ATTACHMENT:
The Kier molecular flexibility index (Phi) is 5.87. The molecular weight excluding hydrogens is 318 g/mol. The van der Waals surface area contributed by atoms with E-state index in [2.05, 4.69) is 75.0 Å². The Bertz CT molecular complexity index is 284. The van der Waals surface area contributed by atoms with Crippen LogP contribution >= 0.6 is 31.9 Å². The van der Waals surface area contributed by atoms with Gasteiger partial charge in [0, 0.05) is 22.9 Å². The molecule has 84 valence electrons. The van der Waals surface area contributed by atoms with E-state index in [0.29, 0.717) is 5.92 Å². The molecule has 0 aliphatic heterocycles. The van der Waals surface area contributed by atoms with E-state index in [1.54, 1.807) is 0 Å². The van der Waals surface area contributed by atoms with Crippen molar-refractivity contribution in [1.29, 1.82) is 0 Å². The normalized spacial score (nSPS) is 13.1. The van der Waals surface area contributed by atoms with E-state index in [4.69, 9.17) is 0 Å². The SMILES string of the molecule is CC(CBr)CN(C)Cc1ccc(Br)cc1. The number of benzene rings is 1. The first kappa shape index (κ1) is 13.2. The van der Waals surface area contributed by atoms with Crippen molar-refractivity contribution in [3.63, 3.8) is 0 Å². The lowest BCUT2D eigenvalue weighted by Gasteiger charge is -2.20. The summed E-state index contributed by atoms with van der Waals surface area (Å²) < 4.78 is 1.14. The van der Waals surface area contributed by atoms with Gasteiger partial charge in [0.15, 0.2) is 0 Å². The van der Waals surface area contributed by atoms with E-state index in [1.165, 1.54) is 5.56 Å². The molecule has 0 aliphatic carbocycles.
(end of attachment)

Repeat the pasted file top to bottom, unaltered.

The Kier molecular flexibility index (Phi) is 5.87. The molecular weight excluding hydrogens is 318 g/mol. The van der Waals surface area contributed by atoms with E-state index in [2.05, 4.69) is 75.0 Å². The Bertz CT molecular complexity index is 284. The van der Waals surface area contributed by atoms with Crippen LogP contribution >= 0.6 is 31.9 Å². The van der Waals surface area contributed by atoms with Gasteiger partial charge in [0, 0.05) is 22.9 Å². The molecule has 84 valence electrons. The van der Waals surface area contributed by atoms with E-state index in [0.29, 0.717) is 5.92 Å². The molecule has 0 aliphatic heterocycles. The van der Waals surface area contributed by atoms with E-state index in [1.54, 1.807) is 0 Å². The van der Waals surface area contributed by atoms with Crippen molar-refractivity contribution in [1.29, 1.82) is 0 Å². The normalized spacial score (nSPS) is 13.1. The van der Waals surface area contributed by atoms with E-state index in [4.69, 9.17) is 0 Å². The SMILES string of the molecule is CC(CBr)CN(C)Cc1ccc(Br)cc1. The number of benzene rings is 1. The first kappa shape index (κ1) is 13.2. The van der Waals surface area contributed by atoms with Crippen molar-refractivity contribution in [3.63, 3.8) is 0 Å². The lowest BCUT2D eigenvalue weighted by Gasteiger charge is -2.20. The summed E-state index contributed by atoms with van der Waals surface area (Å²) < 4.78 is 1.14. The van der Waals surface area contributed by atoms with Gasteiger partial charge in [0.15, 0.2) is 0 Å². The van der Waals surface area contributed by atoms with E-state index in [1.165, 1.54) is 5.56 Å². The molecule has 0 aliphatic carbocycles.